Tag Archives: koreatown


Slate Asks What Donald Sterling’s Love Of Koreans Reveals About Racism

Tuesday’s column on Slate about Donald Sterling, the disgraced Los Angeles Clippers owner, reveals what his “fondness” of Koreans means to the broader pattern of racism in America.

Sterling, 80, was suspended indefinitely by the NBA recently after the recording of his remarks to his girlfriend about his disdain on blacks and how he didn’t want her to bring them to Clippers game caused a public outcry.


In 2002, Sterling was sued for allegedly discriminating against black and Hispanic housing applicants at one of his apartment buildings located in Koreatown district of Los Angeles. Sterling had changed the name of the building to “Korean World Towers” and decorated the building with Korean flags. He even allegedly tried to force black and Hispanic tenants out of the building, saying they “smell and attract vermin.”


To Sterling, the column suggests, Koreans were the “ideal” tenants. He allegedly said that Koreans “will live in whatever conditions and still pay the rent without complaint” and told one of his former non-Asian female employees that she should “learn the ‘Asian way’ from his younger girls because they knew how to please him.”

The column’s co-authors, Hua Hsu and Richard Jean So, wrote that Sterling’s preference for Koreans and Asian Americans fits into the typical pattern of racism in America:

Why did Donald Sterling love Koreans? At a basic level, he was buying into the myth of the “model minority”: the perception that Asian-Americans, compared with other nonwhite minorities, are innately intelligent and well-behaved.

This will all sound very familiar to Asian-Americans, cast as the put-upon overachievers, whose head-down, by-the-bootstraps stoicism has resulted in remarkable educational andfinancial attainment. The “model minority” myth persists in part because it is cited as evidence that the system works. It makes for a great story—the plucky, determined Asian-American succeeding where others have failed. But the ultimate beneficiaries of this racial typecasting are the people who invoke the model as a bludgeon against others. Sterling’s admiration for his Korean tenants is actually a kind of scorn. After all, he still subjected Korean tenants to the same degrading treatment as everyone else—the only difference is that the Koreans seemed willing to take it.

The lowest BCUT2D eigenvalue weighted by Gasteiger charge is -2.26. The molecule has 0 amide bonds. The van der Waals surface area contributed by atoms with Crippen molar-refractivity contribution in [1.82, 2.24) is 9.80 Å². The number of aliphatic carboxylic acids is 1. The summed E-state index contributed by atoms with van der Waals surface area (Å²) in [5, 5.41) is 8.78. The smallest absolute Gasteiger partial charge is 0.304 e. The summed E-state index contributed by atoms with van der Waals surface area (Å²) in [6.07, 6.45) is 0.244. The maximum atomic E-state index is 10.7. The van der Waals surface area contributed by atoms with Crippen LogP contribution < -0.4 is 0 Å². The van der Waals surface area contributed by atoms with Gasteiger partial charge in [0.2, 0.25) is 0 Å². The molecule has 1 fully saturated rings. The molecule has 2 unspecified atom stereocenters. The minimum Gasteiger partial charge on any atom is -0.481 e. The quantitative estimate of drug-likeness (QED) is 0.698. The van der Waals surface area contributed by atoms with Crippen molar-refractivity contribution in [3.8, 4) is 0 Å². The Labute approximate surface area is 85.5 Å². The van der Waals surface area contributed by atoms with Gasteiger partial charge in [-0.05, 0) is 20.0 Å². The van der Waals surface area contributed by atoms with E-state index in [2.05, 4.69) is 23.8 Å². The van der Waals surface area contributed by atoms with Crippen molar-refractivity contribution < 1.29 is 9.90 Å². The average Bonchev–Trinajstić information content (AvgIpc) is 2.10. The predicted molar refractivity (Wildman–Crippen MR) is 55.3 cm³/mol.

Above all, Sterling saw the world in terms of winners and losers (“I like people who are achievers,” he once noted), and he used this logic to categorize racial groups along a sliding scale of desirability. For Sterling, Koreans never merited the decency of being looked upon as individual human beings. Rather, they were a faceless bloc, a group of indistinguishable “achievers” that did nothing more than provide the contrast that enabled his contempt for blacks. This is the lesson of Donald Sterling’s racism: A hierarchy that flatters those at the top and demeans those at the bottom can only serve to distract us from noticing the one shuffling the rankings.



Inaugural K-town Night Market Draws Thousands

article and photos by RUTH KIM

Korean American comedian Walter Hong quipped, “We’re in Koreatown right now, but I feel like I’m a minority!”

Playing event emcee, Hong was addressing the vastly diverse crowd who made their way, by the thousands, to the inaugural K-town Night Market, which took place April 18-19 at the Robert F. Kennedy Community Schools campus in the heart of L.A. Koreatown.

Reminiscent of the popular 626 Night Market and night markets across Asia, the event featured a host of famous food trucks, food booths, merchandise vendors, a carnival area, as well as live performances.

“It’s been a long time coming,” said Danny Park, one of the founders of the K-town Night Market. “We’re trying to bring that old night market to L.A., you know? We want to celebrate the diversity of Koreatown, but also celebrate Korean culture, too.”

Park certainly got what he wished for, with an estimated turnout of 80,000 people who attended the market over the two days.